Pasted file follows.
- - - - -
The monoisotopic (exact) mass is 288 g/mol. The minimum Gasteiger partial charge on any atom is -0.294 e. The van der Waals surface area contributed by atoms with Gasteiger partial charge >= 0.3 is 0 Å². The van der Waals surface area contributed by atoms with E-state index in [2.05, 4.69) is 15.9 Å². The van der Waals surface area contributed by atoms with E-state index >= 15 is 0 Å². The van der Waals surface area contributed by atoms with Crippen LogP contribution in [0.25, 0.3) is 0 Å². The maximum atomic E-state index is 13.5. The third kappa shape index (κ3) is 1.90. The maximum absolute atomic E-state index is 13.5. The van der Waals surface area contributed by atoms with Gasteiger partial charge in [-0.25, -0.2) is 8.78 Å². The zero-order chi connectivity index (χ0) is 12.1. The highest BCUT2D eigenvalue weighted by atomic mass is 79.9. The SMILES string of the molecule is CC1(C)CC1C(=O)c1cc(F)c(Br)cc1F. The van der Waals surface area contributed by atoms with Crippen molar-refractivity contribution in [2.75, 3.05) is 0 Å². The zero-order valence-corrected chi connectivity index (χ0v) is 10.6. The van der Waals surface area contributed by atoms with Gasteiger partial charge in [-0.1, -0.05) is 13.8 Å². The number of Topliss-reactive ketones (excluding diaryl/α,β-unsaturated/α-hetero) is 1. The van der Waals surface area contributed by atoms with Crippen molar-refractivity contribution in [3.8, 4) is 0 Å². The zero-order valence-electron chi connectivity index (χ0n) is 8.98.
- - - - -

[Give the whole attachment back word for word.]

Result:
The monoisotopic (exact) mass is 288 g/mol. The minimum Gasteiger partial charge on any atom is -0.294 e. The van der Waals surface area contributed by atoms with Gasteiger partial charge >= 0.3 is 0 Å². The van der Waals surface area contributed by atoms with E-state index in [2.05, 4.69) is 15.9 Å². The van der Waals surface area contributed by atoms with E-state index >= 15 is 0 Å². The van der Waals surface area contributed by atoms with Crippen LogP contribution in [0.25, 0.3) is 0 Å². The maximum atomic E-state index is 13.5. The third kappa shape index (κ3) is 1.90. The maximum absolute atomic E-state index is 13.5. The van der Waals surface area contributed by atoms with Gasteiger partial charge in [-0.25, -0.2) is 8.78 Å². The zero-order chi connectivity index (χ0) is 12.1. The highest BCUT2D eigenvalue weighted by atomic mass is 79.9. The SMILES string of the molecule is CC1(C)CC1C(=O)c1cc(F)c(Br)cc1F. The van der Waals surface area contributed by atoms with Crippen molar-refractivity contribution in [2.75, 3.05) is 0 Å². The zero-order valence-corrected chi connectivity index (χ0v) is 10.6. The van der Waals surface area contributed by atoms with Gasteiger partial charge in [-0.1, -0.05) is 13.8 Å². The number of Topliss-reactive ketones (excluding diaryl/α,β-unsaturated/α-hetero) is 1. The van der Waals surface area contributed by atoms with Crippen molar-refractivity contribution in [3.8, 4) is 0 Å². The zero-order valence-electron chi connectivity index (χ0n) is 8.98.